Jacintha Saldanha deserves to be more than a fable

Turning this nurse's fate into a lesson for modern society ignores the truth

Share
Related Topics

With 2Day FM's decision to cancel its Christmas party, and promise of a £320,000 donation to Jacintha Saldanha's family, a full stop, or at least a semi-colon, may now be written in to the narrative of her death. A large sum of money, and a promise not to have any fun: these are the kinds of expressions of regret we can understand.

Since the donation will do so much for Saldanha's mourning loved ones, and since this is all that really matters, it is impossible to wish it hadn't happened. As a public act, though, its effects are mostly for the worse. The difficult thing about understanding the Jacintha Saldanha story is that it seems like a parable of modern life, and this coda only serves to confirm it as such. It features a pregnant royal, and a media frenzy, and an innocent's untimely death, apparently the product of that vampiric glee. It reads like a tragedy fuelled by our obsession with celebrity, carrying an awful echo of the accident that killed Diana. And now there is a reckoning.

But those external circumstances have very little to do with Jacintha Saldanha, a woman about whom we know only the most banal particulars: woman, immigrant, nurse, mother of two, 46. Making a fable of her death, although it may feel like an act of respect, is really nothing of the kind. It turns her from an actual person, who may have died for any number of reasons utterly beyond our reach, into a projection of the culture, important as a device for making a series of arguments about the way we live, but otherwise to be discarded, as she soon will be, by everyone but those who loved her. What dignity is there in this? Blame, in the circumstances, is not to be distributed by the likes of us.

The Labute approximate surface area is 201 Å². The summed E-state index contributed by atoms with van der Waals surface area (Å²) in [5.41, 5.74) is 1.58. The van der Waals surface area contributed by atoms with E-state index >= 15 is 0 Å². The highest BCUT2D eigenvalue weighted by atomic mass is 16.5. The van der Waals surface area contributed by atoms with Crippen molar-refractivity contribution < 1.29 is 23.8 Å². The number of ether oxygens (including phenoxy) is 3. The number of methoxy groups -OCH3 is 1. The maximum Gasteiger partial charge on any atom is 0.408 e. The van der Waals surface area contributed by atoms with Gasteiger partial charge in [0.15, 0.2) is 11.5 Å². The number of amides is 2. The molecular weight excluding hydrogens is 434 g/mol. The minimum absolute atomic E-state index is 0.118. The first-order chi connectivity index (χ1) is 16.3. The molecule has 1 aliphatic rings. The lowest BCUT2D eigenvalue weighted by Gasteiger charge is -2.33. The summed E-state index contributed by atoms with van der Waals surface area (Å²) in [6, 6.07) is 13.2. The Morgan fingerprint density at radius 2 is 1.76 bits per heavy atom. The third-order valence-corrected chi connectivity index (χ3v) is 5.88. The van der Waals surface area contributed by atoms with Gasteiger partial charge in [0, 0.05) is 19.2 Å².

Perhaps there is an argument to the contrary. But I am only prepared to entertain it if it is made by someone whose view that the stunt could be deadly was formed before they heard of Jacintha Saldanha's fate, and not after. It would help if they didn't swing from hand-wringing over this tragedy to vacuous glee at the humiliation machine of the X Factor, too. To condemn the radio station at such a furious pitch now without such qualifications is nothing but hypocrisy, a vigorous contribution to the same culture supposedly being condemned.

One imagines that there are people at 2Day FM who also see it this way. But it doesn't take a seasoned PR operative to see that in the current climate, to say so would be a foolish move. That may mean that their donation is a publicity stunt. It is perhaps a marker of how depressing this whole affair is that it would be hard to blame them, even so. In the circumstances, cynicism is the only rational response.

React Now

Latest stories from i100
Have you tried new the Independent Digital Edition apps?
iJobs Job Widget
iJobs General

SQL Report Analyst (SSRS, CA, SQL 2012)

£30000 - £38500 Per Annum + 25 days holiday, pension, subsidised restaurant: C...

Application Support Analyst (SQL, Incident Management, SLAs)

£34000 - £37000 Per Annum + excellent benefits: Clearwater People Solutions Lt...

Embedded Software / Firmware Engineer

£40000 - £45000 per annum + Pension, Holiday, Flexi-time: Progressive Recruitm...

Developer - WinForms, C#

£280 - £320 per day: Progressive Recruitment: C#, WinForms, Desktop Developmen...

Day In a Page

Read Next
David Cameron's 'compassionate conservatism' is now lying on its back  

Tory modernisation has failed under David Cameron

Michael Dugher
Russian President Vladimir Putin 'hits his foes where it hurts'